How do you research a company before a job interview or if applying for a job? 📰 News features, ✍ïļ Company blog, ⭐ïļ Rating websites, ðŸ“đ Video interviews with leaders, 🎙 Podcast interviews with leaders, ðŸ’ŧ other

Hello Elphas!

I'm curious about what are your go-to resources for researching a company or a potential employer. This can be before applying for a job, if you're at the job interview stage, or if you're simply browsing!

Feel free to pick more than one emoji or add your own ;)

Which do you find most valuable for assessing different aspects of a company? (company performance, culture, vision..)

Looking forward to reading what you find helpful in the comments below!

I particularly like watching video interviews or listening to podcasts with the leaders. It really helps me get a sense of the company's vision, the leader's character, and whether I feel like I'd enjoy the company culture. These are especially helpful when the job is remote and your interactions are more limited!
Hello, I first visit their website and click through all tabs. I also check out their careers page to see what type of people they are hiring. I google search the company as well as check out linkedin and glassdoor.
This is great, thanks for walking me through your process!
I interview their existing customers — I pick a few companies, go through my LinkedIn to see if I know anyone there, and ask to do an informal conversation. I ask the same set of questions with everyone I can get ahold of and then evaluate whether what a company is selling me matches what they do.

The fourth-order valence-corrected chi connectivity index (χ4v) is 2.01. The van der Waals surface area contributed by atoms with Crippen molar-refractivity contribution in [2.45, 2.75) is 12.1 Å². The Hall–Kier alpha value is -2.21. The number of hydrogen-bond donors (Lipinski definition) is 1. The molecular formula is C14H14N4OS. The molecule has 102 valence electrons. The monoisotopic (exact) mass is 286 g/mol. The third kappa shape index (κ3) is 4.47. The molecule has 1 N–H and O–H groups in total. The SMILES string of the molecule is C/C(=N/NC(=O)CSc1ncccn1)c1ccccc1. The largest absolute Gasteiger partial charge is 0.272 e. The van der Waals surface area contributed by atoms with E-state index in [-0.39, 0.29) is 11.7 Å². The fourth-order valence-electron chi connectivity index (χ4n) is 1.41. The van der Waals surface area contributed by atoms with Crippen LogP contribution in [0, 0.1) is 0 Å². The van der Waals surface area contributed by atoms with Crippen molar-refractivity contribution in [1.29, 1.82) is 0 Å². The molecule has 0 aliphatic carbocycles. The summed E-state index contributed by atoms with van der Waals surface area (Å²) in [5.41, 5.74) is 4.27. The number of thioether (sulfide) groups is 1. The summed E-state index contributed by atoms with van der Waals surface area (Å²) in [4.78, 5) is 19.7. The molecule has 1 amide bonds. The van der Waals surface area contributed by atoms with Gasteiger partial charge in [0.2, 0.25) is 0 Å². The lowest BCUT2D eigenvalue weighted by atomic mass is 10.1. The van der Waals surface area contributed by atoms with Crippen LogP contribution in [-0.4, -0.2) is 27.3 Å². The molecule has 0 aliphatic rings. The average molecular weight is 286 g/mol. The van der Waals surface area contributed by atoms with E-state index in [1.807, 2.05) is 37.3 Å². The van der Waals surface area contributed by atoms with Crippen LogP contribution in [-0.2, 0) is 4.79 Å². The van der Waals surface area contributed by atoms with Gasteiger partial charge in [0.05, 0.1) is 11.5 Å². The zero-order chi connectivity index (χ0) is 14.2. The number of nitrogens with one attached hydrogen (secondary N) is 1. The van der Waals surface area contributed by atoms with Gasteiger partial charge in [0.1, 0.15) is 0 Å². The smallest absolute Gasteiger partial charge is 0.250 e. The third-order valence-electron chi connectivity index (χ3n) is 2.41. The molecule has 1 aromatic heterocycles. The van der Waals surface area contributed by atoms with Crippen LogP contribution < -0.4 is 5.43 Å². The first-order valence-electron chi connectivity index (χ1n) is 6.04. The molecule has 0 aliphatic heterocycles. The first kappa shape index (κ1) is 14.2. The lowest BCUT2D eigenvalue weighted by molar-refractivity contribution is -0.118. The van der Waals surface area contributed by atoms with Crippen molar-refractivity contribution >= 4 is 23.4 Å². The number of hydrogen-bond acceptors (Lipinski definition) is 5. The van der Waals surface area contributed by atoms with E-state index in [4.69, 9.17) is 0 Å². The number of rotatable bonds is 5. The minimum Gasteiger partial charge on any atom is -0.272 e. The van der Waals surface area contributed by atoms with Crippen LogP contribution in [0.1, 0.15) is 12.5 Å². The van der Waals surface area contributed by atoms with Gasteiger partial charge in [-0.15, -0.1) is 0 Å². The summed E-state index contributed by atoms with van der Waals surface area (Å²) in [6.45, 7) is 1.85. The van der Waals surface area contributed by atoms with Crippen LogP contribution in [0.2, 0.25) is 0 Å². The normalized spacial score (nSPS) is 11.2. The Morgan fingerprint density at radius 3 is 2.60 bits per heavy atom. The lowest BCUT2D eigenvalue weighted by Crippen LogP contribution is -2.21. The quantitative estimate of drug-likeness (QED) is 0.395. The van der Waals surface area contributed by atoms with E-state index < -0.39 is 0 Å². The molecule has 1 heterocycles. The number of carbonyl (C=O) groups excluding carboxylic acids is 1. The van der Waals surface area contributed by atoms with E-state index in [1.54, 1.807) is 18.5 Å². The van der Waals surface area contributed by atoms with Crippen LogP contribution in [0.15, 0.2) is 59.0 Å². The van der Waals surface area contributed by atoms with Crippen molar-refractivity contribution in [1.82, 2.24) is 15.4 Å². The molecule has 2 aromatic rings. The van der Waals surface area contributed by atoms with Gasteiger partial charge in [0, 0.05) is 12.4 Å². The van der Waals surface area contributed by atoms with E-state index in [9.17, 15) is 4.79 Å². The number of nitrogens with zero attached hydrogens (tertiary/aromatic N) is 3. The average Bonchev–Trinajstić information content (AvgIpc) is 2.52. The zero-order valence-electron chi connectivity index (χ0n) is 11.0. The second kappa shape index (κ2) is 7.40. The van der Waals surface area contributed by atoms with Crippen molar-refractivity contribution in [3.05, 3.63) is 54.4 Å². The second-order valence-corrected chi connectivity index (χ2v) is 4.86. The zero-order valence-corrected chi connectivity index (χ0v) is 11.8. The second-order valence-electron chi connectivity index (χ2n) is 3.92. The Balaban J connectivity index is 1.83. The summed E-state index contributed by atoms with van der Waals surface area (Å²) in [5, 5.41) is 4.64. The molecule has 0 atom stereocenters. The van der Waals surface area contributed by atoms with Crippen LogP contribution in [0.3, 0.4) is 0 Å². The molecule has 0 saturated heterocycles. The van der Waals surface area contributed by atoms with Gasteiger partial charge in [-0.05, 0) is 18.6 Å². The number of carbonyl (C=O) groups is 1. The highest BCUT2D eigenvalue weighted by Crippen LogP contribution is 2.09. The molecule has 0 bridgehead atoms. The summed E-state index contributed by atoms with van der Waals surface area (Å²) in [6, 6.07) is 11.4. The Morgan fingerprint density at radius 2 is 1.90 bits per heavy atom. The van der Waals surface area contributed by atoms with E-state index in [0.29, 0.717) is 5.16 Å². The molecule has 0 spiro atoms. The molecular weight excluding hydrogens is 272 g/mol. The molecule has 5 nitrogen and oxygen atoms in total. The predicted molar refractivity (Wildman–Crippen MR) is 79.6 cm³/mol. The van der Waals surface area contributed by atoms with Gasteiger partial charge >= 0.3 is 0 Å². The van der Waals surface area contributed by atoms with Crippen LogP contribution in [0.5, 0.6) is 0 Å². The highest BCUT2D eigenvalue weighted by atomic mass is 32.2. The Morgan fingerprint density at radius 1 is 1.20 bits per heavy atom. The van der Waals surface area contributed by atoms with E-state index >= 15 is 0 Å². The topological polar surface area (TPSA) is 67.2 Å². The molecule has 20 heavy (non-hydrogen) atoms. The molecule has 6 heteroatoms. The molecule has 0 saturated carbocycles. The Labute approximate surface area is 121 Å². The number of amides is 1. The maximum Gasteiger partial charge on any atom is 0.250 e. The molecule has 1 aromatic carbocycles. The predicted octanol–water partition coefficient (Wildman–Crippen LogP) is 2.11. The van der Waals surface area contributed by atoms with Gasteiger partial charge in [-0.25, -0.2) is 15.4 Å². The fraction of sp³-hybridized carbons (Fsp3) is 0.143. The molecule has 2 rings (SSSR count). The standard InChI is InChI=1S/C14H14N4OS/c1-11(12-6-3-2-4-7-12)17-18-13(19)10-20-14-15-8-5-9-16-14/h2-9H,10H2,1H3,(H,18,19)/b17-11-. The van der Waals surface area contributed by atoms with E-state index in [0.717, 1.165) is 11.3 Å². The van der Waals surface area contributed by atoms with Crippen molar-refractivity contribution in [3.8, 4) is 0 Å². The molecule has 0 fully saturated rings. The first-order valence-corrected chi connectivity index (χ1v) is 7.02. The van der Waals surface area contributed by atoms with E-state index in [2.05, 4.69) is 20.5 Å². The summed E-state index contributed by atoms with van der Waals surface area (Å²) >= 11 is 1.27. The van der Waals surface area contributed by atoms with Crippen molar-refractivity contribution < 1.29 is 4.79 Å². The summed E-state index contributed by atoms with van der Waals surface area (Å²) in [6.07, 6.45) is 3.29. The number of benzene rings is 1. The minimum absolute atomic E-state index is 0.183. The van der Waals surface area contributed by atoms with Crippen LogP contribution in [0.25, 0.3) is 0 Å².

That's brilliant! Love this strategy for getting a second opinion on a company.
Oh! This is pretty timely as we have a number of Elphas currently on the job huntingTagging @JennaPai @osatomeri @audreywong but I know I am missing a few
I also check Glassdoor for possible reviews and all the possible platforms on where I can get reviews. :)
I love looking at engineering blogs, open source, developer tools & API documentation. If they have an app, will sometimes take a quick look at their release notes/version history. It all helps me get a sense of what I would be walking into. Also helps me tailor my responses to behavioral interview questions
Also @karenukpong might have some thoughts
Glassdoor and linkedin are the two big ones. I'm GTM.Glassdoor - you need to take reviews with a pinch of salt. Extremely bad one off reviews are a sign of someone experiencing burnout or disappointment, IMO. That could be because of company culture, but there is no way to know for sure. Also, extremely good reviews that question the bad ones would indicate to me someone who has just recently joined and wants the kudos from their manager! but there will be good information on ability to get raises and promotions, company culture etc.LinkedIn - who have they hired? How recently? Why?To me the best way to research is in an interview where you can ask1) Why are you hiring externally for this role instead of promoting internally?2) Who was in this role before me? What made them successful?3) How do you grow talent?4) What works and doesn't work in this department?The answers will be interesting. Things don't have to be perfect for me (they will never be perfect anyway) but someone who is able to discuss those topics is someone who has some self awareness and some knowledge of how the department actually runs.